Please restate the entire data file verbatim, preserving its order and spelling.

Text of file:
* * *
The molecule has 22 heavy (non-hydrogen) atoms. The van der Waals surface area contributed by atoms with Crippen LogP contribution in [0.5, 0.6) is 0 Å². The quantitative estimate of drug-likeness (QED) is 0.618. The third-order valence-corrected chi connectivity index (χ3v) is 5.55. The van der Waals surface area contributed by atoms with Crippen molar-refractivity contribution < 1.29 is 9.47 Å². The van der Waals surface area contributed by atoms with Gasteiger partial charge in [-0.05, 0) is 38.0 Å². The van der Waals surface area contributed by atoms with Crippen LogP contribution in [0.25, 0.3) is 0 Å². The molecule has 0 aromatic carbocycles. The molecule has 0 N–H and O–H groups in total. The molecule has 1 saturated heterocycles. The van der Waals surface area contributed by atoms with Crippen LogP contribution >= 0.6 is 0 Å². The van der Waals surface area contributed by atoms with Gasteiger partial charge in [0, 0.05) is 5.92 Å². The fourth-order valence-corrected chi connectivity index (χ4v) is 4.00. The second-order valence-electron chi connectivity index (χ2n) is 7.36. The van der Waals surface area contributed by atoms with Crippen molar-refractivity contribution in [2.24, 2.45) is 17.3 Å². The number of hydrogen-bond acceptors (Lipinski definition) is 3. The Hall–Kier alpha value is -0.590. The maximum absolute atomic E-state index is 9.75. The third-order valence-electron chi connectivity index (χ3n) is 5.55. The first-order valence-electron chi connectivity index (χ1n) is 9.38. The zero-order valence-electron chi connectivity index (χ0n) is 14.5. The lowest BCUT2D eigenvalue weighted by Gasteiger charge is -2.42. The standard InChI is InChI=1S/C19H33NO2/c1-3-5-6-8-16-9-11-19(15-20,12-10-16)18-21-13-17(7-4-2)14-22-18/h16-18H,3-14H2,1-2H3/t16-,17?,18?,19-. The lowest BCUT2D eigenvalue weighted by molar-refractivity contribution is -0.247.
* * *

The molecule has 22 heavy (non-hydrogen) atoms. The van der Waals surface area contributed by atoms with Crippen LogP contribution in [0.5, 0.6) is 0 Å². The quantitative estimate of drug-likeness (QED) is 0.618. The third-order valence-corrected chi connectivity index (χ3v) is 5.55. The van der Waals surface area contributed by atoms with Crippen molar-refractivity contribution < 1.29 is 9.47 Å². The van der Waals surface area contributed by atoms with Gasteiger partial charge in [-0.05, 0) is 38.0 Å². The van der Waals surface area contributed by atoms with Crippen LogP contribution in [0.25, 0.3) is 0 Å². The molecule has 0 aromatic carbocycles. The molecule has 0 N–H and O–H groups in total. The molecule has 1 saturated heterocycles. The van der Waals surface area contributed by atoms with Crippen LogP contribution >= 0.6 is 0 Å². The van der Waals surface area contributed by atoms with Gasteiger partial charge in [0, 0.05) is 5.92 Å². The fourth-order valence-corrected chi connectivity index (χ4v) is 4.00. The second-order valence-electron chi connectivity index (χ2n) is 7.36. The van der Waals surface area contributed by atoms with Crippen molar-refractivity contribution in [2.24, 2.45) is 17.3 Å². The number of hydrogen-bond acceptors (Lipinski definition) is 3. The Hall–Kier alpha value is -0.590. The maximum absolute atomic E-state index is 9.75. The third-order valence-electron chi connectivity index (χ3n) is 5.55. The first-order valence-electron chi connectivity index (χ1n) is 9.38. The zero-order valence-electron chi connectivity index (χ0n) is 14.5. The lowest BCUT2D eigenvalue weighted by Gasteiger charge is -2.42. The standard InChI is InChI=1S/C19H33NO2/c1-3-5-6-8-16-9-11-19(15-20,12-10-16)18-21-13-17(7-4-2)14-22-18/h16-18H,3-14H2,1-2H3/t16-,17?,18?,19-. The lowest BCUT2D eigenvalue weighted by molar-refractivity contribution is -0.247.